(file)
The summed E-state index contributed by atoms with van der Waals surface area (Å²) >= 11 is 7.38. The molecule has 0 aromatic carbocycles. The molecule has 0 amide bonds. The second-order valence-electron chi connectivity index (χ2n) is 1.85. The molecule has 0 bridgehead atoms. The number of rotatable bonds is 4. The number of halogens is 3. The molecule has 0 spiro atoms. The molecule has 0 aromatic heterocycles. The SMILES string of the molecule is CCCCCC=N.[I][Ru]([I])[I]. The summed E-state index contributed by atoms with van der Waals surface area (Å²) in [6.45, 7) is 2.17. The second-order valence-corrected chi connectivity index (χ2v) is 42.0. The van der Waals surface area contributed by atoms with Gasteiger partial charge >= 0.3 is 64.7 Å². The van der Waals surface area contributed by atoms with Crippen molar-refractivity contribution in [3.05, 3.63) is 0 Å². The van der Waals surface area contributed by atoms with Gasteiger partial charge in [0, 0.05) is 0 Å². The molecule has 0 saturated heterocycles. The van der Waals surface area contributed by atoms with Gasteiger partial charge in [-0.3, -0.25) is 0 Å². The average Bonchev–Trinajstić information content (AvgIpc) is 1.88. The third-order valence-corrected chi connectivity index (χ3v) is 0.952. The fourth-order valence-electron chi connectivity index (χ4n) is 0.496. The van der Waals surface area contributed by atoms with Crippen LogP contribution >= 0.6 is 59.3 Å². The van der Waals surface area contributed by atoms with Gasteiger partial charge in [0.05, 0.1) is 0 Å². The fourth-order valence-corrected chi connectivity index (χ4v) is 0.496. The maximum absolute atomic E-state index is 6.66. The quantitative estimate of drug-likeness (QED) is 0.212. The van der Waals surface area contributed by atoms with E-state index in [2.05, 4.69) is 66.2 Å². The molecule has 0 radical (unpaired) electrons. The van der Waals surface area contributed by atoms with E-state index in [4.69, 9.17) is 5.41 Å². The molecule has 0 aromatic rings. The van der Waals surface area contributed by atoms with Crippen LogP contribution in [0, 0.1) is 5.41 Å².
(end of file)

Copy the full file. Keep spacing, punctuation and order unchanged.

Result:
The summed E-state index contributed by atoms with van der Waals surface area (Å²) >= 11 is 7.38. The molecule has 0 aromatic carbocycles. The molecule has 0 amide bonds. The second-order valence-electron chi connectivity index (χ2n) is 1.85. The molecule has 0 bridgehead atoms. The number of rotatable bonds is 4. The number of halogens is 3. The molecule has 0 spiro atoms. The molecule has 0 aromatic heterocycles. The SMILES string of the molecule is CCCCCC=N.[I][Ru]([I])[I]. The summed E-state index contributed by atoms with van der Waals surface area (Å²) in [6.45, 7) is 2.17. The second-order valence-corrected chi connectivity index (χ2v) is 42.0. The van der Waals surface area contributed by atoms with Gasteiger partial charge >= 0.3 is 64.7 Å². The van der Waals surface area contributed by atoms with Crippen molar-refractivity contribution in [3.05, 3.63) is 0 Å². The van der Waals surface area contributed by atoms with Gasteiger partial charge in [0, 0.05) is 0 Å². The molecule has 0 saturated heterocycles. The van der Waals surface area contributed by atoms with Gasteiger partial charge in [-0.3, -0.25) is 0 Å². The average Bonchev–Trinajstić information content (AvgIpc) is 1.88. The third-order valence-corrected chi connectivity index (χ3v) is 0.952. The fourth-order valence-electron chi connectivity index (χ4n) is 0.496. The van der Waals surface area contributed by atoms with Crippen LogP contribution >= 0.6 is 59.3 Å². The van der Waals surface area contributed by atoms with Gasteiger partial charge in [0.05, 0.1) is 0 Å². The fourth-order valence-corrected chi connectivity index (χ4v) is 0.496. The maximum absolute atomic E-state index is 6.66. The quantitative estimate of drug-likeness (QED) is 0.212. The van der Waals surface area contributed by atoms with E-state index in [2.05, 4.69) is 66.2 Å². The molecule has 0 radical (unpaired) electrons. The van der Waals surface area contributed by atoms with E-state index in [4.69, 9.17) is 5.41 Å². The molecule has 0 aromatic rings. The van der Waals surface area contributed by atoms with Crippen LogP contribution in [0, 0.1) is 5.41 Å².